What are the alternatives? Slap a tax on the sale of inefficient appliances and AC units? Provide incentives to upgrade to efficient ones. Raise electricity rates, and invest the surplus in education and research. Encourage power saving measures. Promote insulation so heating and cooling aren’t so incredibly inefficient here.

We use our AC as little as possible. I didn’t even buy an AC unit for my first 11 years in Taiwan. The TV didn’t get turned on even once this spring. We turn off lights when possible. We upgraded to a more efficient refrigerator. We line dry instead of using a dryer. I hope the protesters have also done these kinds of things.

Instead of (or in addition to) protesting new power generation, why not protest the WASTING of power ? :2cents:


#10

This has to be one of the most misguided campaigns in a while. Yes, let’s nix wind and build another coal plant, or a gas plant. They don’t mar the environment do they?

Like many others, I find wind turbines to look cool and not to mar the landscape at all. In any case, unless you are seriously going to ask the good folk of Sanzhi to put up a painted wall around their town (not the countryside which is lovely) but the town which is as butt ugly as anything in Taiwan, I would say accept those state of the art turbines. They will be the only nice lookin gthing around in many places.


#11

I’m all for alternative energy, but for the limited output wind provides, and all those birds the props twat out of the sky, it is at least right to question the full impact vs the upside.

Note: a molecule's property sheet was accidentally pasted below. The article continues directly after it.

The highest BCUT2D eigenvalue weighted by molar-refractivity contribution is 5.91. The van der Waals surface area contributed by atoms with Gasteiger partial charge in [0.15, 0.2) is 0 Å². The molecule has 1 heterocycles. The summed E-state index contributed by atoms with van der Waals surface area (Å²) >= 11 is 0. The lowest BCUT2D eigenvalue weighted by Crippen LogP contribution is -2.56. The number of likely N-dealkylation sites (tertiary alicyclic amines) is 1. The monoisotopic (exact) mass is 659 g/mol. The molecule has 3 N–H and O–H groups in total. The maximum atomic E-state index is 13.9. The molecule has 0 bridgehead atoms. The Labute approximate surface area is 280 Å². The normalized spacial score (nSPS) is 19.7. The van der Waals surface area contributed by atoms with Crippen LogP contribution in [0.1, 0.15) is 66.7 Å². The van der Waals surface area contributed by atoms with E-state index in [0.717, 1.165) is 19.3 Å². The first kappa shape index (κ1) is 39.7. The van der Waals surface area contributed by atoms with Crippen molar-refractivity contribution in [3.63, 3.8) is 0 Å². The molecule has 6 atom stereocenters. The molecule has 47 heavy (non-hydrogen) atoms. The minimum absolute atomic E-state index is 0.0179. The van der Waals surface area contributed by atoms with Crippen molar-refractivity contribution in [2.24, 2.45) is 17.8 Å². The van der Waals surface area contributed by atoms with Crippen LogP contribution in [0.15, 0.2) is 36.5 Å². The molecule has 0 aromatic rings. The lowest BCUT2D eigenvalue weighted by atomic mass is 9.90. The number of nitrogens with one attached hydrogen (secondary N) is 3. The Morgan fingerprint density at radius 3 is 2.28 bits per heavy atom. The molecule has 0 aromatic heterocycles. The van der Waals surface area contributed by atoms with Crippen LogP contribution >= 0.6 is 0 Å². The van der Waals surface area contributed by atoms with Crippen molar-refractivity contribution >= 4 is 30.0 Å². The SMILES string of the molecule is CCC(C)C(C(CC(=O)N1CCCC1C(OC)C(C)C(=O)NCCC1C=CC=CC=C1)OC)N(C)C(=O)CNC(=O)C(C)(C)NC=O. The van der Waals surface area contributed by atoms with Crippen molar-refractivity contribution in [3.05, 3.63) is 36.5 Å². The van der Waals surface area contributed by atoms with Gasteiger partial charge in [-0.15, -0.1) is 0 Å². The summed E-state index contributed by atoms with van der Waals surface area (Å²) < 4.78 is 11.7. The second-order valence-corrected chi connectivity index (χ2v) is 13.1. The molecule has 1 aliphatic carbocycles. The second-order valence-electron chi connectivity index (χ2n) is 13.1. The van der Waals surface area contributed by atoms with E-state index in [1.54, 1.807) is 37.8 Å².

HG


#12

The bird issue has long been proven to be negligible with modern turbines. if you compare with the destruction of habitat and wildlife from coal plants there is no comparison.

Yes, there is a minor issue with how much electricity can be generated but I would bet all of sanzhi could be powered. having a totally clean township would be something to be proud of.


#13

Better wind than coal or nuke.


#14

Holy CRAP! :laughing: I’m presuming that this is irony, right? OK. Agreed. No turbines. How about a nuclear plant, then? No? OK. Another coal-fired plant? No? Then what? Little hamsters running around in wheels? What, exactly? These nimby protests serve only to detract frm the REAL issues, such as giant petrochemical plants blighting the coastline and causing REAL damage to the environment and populace. People NEED electricity. It’s THAT simple. You don’t want nukes, you don’t want coal, you don’t want wind… how exactly do you propose to generate power? :unamused:


#15

The poster does have a point. Actually there isn’t much of Taiwan’s coastline that isn’t blighted by the things. There’s already some at Shihmen, which isn’t far from Sanzhi. Here’s an idea for Taipower: fix the sodding wind turbines on the west coast before building more!

Taipower’s fucktardery knows no bounds, as this article shows:

taipeitimes.com/News/taiwan/ … 2003415612


#16

[quote=“monkey”]The poster does have a point. Actually there isn’t much of Taiwan’s coastline that isn’t blighted by the things. There’s already some at Shihmen, which isn’t far from Sanzhi. Here’s an idea for Taipower: fix the sodding wind turbines on the west coast before building more!